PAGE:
Muse – live at Route du Rock 2001 – Recorded at St. Malo, France – August 11, 2001 – RFI –
Muse in concert at the 2001 Route du Rock festival in St. Malo France and recorded (as well as filmed) by Radio France International, August 11, 2001.
Muse formed in 1994. The members played in separate school bands during their time at Teignmouth Community College in the early 1990s. Guitarist Matt Bellamy successfully auditioned for drummer Dominic Howard’s band, Carnage Mayhem, becoming its singer and songwriter. They renamed the band Gothic Plague. They asked Chris Wolstenholme – at that time the drummer for Fixed Penalty – to join as bassist; he agreed and took up bass lessons. The band was renamed Rocket Baby Dolls and adopted a goth-glam image. Around this time, they received a £150 grant from the Prince’s Trust for equipment.
In 1994, Rocket Baby Dolls won a local battle of the bands, smashing their equipment in the process. Bellamy said, “It was supposed to be a protest, a statement, so, when we actually won, it was a real shock, a massive shock. After that, we started taking ourselves seriously.” The band quit their jobs, changed their name to Muse, and moved away from Teignmouth. The band liked that the new name was short and thought that it looked good on a poster. According to journalist Mark Beaumont, the band wanted the name to reflect “the sense Matt had that he had somehow ‘summoned up’ this band, the way mediums could summon up inspirational spirits at times of emotional need”.
Many Muse songs are recognizable by vocalist Matt Bellamy’s use of vibrato, falsetto, and melismatic phrasing, influenced by Jeff Buckley. As a pianist, Bellamy often uses arpeggios. Bellamy’s compositions often suggest or quote late classical and romantic era composers such as Sergei Rachmaninov (in “Space Dementia” and “Butterflies and Hurricanes”), Camille Saint-Saëns (in “I Belong to You (+Mon Cœur S’ouvre a ta Voix)”) and Frédéric Chopin (in “United States of Eurasia”). As a guitarist, Bellamy often uses arpeggiator and pitch-shift effects to create a more “electronic” sound, citing Jimi Hendrix and Tom Morello as influences. His guitar playing is also influenced by Latin and Spanish guitar music; Bellamy said: “I just think that music is really passionate…It has so much feel and flair to it. I’ve spent important times of my life in Spain and Greece, and various deep things happened there – falling in love, stuff like that. So maybe that rubbed off somewhere.”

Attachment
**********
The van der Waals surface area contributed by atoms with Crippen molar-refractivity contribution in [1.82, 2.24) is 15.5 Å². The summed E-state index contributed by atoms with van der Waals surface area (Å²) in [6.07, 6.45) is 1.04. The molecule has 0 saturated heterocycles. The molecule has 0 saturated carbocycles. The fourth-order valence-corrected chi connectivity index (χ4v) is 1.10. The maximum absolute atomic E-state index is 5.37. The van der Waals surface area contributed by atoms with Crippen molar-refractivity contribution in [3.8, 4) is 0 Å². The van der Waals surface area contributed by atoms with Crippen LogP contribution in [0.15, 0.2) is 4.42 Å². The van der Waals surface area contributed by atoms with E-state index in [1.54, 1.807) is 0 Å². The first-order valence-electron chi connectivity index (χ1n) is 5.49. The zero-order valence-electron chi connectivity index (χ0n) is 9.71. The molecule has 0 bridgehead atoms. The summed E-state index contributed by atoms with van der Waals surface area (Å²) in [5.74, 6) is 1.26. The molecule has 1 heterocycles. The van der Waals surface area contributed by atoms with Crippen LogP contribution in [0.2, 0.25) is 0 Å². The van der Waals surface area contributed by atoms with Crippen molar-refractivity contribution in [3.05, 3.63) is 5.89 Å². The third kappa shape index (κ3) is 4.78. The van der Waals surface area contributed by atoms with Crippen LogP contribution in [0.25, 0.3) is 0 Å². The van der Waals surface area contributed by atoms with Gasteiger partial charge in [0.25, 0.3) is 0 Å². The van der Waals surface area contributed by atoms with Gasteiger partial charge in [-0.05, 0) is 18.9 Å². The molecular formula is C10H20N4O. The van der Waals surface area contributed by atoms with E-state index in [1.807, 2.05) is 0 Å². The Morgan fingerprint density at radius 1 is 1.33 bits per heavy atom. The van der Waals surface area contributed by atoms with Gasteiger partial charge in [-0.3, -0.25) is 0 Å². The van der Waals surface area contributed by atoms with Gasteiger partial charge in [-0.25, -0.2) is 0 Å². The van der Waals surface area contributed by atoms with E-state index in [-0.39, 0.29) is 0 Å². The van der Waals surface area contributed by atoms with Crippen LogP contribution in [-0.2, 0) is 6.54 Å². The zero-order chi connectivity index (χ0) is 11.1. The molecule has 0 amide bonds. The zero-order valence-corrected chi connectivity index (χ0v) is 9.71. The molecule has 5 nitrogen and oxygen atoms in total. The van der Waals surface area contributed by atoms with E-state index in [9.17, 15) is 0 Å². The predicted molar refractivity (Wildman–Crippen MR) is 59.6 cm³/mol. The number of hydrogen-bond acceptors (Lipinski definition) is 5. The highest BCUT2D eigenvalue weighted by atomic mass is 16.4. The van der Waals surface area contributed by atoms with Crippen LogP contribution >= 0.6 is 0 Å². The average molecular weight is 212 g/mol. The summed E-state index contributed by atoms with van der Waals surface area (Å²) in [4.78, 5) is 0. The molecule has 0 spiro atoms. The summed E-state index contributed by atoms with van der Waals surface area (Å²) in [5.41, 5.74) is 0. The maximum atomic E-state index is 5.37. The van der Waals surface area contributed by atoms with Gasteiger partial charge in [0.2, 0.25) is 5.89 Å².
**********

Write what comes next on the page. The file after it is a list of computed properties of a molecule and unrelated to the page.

Wolstenholme’s basslines are a motif of many Muse songs; the band combines bass guitar with effects and synthesisers to create overdriven fuzz bass tones. Bellamy and Wolstenholme use touch-screen controllers, often built into their instruments, to control synthesisers and effects including Kaoss Pads and Digitech Whammy pedals.
Most earlier Muse songs lyrically dealt with introspective themes, including relationships, social alienation, and difficulties they had encountered while trying to establish themselves in their hometown. However, with the band’s progress, their song concepts have become more ambitious, addressing issues such as the fear of the evolution of technology in their Origin of Symmetry (2001) album. They deal mainly with the apocalypse in Absolution (2003) and with catastrophic war in Black Holes and Revelations (2006). The Resistance (2009) focused on themes of government oppression, uprising, love, and panspermia. The album itself was mainly inspired by Nineteen Eighty-Four by George Orwell. Their sixth studio album, The 2nd Law (2012) relates to economics, thermodynamics, and apocalyptic themes. Their 2015 album Drones, is a concept album that uses autonomous killing drones as a metaphor for brainwashing and loss of empathy.
For a reminder of their 2001 period, here is their performance from Route du Rock 2001 to crank up past the threshold of pain and enjoy.
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